Exploring Collaboration Between the Fire and Rescue Service and New Actors : Cost-efficiency and Adaptation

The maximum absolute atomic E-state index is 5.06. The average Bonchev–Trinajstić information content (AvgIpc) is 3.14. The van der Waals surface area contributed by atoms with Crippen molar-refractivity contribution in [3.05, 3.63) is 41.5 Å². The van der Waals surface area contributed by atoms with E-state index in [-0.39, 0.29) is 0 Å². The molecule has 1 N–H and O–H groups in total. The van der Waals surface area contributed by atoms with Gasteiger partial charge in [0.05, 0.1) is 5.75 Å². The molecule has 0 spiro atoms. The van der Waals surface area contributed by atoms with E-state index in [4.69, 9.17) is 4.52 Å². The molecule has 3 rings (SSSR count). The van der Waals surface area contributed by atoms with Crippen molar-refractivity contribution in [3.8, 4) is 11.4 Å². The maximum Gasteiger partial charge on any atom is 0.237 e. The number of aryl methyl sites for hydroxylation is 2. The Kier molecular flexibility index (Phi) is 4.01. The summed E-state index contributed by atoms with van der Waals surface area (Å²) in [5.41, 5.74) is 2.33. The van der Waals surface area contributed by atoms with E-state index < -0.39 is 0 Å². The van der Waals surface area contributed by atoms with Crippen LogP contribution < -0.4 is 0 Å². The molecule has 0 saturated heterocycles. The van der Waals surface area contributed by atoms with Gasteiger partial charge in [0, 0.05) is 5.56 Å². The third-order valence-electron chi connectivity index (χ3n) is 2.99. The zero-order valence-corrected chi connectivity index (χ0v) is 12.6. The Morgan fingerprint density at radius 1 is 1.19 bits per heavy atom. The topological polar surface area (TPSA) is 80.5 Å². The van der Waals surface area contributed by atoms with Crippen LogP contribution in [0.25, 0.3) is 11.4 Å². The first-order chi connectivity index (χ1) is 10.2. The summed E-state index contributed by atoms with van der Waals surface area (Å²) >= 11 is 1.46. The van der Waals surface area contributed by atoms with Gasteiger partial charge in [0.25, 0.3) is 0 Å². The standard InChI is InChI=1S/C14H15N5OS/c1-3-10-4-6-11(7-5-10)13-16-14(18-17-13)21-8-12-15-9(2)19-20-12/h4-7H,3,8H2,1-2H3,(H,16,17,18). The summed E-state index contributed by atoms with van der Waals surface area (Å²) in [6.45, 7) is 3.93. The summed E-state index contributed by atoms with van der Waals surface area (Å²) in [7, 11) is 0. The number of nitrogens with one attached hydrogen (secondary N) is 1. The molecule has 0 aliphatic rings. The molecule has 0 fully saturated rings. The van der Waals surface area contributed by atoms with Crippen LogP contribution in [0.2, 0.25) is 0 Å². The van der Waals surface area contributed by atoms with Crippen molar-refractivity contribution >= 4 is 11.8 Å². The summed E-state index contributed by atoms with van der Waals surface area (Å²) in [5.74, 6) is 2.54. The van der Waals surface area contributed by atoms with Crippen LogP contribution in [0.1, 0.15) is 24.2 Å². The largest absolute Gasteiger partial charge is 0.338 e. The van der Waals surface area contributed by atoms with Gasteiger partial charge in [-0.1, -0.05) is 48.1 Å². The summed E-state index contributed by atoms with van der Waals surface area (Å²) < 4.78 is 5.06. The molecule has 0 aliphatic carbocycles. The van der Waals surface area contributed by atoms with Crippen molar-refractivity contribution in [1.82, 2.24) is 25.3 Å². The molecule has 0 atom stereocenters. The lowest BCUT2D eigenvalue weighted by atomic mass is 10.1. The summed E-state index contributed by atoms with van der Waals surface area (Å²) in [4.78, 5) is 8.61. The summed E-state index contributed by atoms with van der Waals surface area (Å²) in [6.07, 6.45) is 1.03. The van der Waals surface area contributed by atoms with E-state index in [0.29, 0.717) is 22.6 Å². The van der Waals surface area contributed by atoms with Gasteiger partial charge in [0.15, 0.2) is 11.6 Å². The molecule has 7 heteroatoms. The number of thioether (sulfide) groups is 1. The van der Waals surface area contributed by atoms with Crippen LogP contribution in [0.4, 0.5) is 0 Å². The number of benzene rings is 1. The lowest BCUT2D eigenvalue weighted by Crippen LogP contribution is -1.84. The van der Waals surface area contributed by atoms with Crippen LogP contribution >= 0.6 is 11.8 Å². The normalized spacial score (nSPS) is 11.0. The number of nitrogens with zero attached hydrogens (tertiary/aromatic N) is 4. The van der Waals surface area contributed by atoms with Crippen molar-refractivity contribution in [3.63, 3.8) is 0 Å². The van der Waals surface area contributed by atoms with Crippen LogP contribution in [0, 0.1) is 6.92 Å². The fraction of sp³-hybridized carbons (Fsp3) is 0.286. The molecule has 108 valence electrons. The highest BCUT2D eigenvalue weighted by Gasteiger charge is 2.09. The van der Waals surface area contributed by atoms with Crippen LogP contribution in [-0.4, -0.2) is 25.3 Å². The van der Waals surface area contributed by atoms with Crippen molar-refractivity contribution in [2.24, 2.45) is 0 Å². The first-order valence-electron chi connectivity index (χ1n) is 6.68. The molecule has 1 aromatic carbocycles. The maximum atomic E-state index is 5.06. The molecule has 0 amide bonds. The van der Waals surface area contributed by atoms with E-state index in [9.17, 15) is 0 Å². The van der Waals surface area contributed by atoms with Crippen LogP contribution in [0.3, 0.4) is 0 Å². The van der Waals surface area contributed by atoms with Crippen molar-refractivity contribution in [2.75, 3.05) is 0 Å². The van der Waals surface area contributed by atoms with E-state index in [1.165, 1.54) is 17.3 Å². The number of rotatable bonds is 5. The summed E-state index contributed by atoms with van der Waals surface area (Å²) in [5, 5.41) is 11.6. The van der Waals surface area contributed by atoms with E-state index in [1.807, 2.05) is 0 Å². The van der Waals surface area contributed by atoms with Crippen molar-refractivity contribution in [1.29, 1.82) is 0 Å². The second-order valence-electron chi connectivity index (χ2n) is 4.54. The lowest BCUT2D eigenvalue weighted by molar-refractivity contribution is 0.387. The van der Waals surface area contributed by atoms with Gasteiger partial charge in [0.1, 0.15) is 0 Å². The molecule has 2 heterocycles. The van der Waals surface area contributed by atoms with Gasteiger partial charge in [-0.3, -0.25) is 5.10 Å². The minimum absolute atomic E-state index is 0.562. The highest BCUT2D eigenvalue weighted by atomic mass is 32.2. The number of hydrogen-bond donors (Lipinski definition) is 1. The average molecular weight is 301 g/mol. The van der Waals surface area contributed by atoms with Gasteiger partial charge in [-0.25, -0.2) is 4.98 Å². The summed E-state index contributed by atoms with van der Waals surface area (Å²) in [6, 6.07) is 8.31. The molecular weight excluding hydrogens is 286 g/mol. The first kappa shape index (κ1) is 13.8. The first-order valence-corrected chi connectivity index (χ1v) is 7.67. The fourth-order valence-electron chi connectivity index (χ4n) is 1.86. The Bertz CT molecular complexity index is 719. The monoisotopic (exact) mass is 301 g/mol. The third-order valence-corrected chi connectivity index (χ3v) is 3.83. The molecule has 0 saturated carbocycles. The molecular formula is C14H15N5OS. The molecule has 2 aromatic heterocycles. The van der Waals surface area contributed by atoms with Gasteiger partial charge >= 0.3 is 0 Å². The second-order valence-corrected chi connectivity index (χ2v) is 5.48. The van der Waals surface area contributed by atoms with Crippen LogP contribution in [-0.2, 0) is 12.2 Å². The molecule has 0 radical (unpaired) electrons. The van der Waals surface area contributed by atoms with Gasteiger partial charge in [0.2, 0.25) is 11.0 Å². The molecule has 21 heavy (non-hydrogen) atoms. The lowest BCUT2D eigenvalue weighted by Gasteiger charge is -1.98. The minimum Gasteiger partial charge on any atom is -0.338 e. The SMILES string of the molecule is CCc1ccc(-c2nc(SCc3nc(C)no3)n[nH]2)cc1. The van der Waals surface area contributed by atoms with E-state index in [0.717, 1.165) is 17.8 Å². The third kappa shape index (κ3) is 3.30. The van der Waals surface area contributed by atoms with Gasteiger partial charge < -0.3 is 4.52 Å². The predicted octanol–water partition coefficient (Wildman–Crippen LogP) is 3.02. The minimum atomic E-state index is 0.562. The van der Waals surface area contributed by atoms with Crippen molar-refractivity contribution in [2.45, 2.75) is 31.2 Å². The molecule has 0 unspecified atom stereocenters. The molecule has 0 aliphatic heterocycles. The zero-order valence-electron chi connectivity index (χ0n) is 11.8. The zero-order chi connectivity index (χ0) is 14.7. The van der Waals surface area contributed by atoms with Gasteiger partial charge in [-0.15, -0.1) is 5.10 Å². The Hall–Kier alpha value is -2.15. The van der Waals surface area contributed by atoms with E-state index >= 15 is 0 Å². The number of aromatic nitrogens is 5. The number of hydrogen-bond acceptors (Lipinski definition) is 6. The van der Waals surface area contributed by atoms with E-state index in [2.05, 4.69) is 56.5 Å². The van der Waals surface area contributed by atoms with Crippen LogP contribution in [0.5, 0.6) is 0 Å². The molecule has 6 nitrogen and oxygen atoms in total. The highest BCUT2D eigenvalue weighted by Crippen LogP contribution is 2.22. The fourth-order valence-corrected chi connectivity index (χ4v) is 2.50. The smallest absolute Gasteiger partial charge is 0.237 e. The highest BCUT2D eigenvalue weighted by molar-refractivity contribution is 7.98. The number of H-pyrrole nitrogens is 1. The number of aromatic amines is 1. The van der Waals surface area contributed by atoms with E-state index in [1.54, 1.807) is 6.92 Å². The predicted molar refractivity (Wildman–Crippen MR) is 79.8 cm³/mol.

Sammanfattning: The emergency services serves an important purpose in society by ensuring that people in need, regardless of their geographical location, receives help when they fall victims to undesirable incidents. Existing resources are however often limited and concentrated to urban areas making travel distances to remote areas long. Local authorities are also facing budget constraints and clients are becoming more demanding. This means that the emergency services need to do more, but with less resources. Collaboration with new actors has therefore been proposed as a solution. There exist several actors with basic knowledge in both fire suppression or medical treatment that might be able to contribute at an early stage in order to reduce response time and provide help to citizens in need. However, little research has been dedicated to investigating the possibilities and the potential of new collaborative practices in every day accidents.In this thesis collaboration between new actors and the fire and rescue service (FRS) in Sweden is studied. The aim is to analyze whether collaborative practices leads to an increased cost-efficiency, for the FRS and society as a whole. The thesis also aims to analyze how traditional actors and new actors adapt to collaborative practices.For evaluating cost-efficiency in the FRS stochastic frontier analysis is used and for analyzing the societal effects cost-benefit analysis is applied. In total three cases are studied; (1) security officers assisting the FRS in fire alarms (2) home care nurses collaborating with the FRS in medical alarms and (3) citizens responding to FRS-alarms through SMS.The results do not show that collaboration have led to increased cost-efficiency in the FRS during the studied time period. However, despite that no evidence for increased cost-efficiency is found in the FRS, there are several societal gains from collaborating related to e.g. equity, quality and effectiveness. And the costs for implementing collaborative arrangements are relatively low. It is however argued that to be able to get the most out of collaboration more emphasis should be put on building common platforms, where the different organizations and actors can communicate, share experiences, organize joint training sessions and actually collaborate. Today interaction outside the rescue site hardly exist between the collaborative partners; the actual collaboration between the FRS and the new actors is limited only to the response phase. Also, the FRS do not adapt their bureaucratic structures to collaborate with the new actors. Instead the changes associated with collaboration affect mainly the new actors, as an addition to their regular duties. Factors related to discretion, professional identity and personal motivation are identified as important for understanding how new actors adapt to collaboration.
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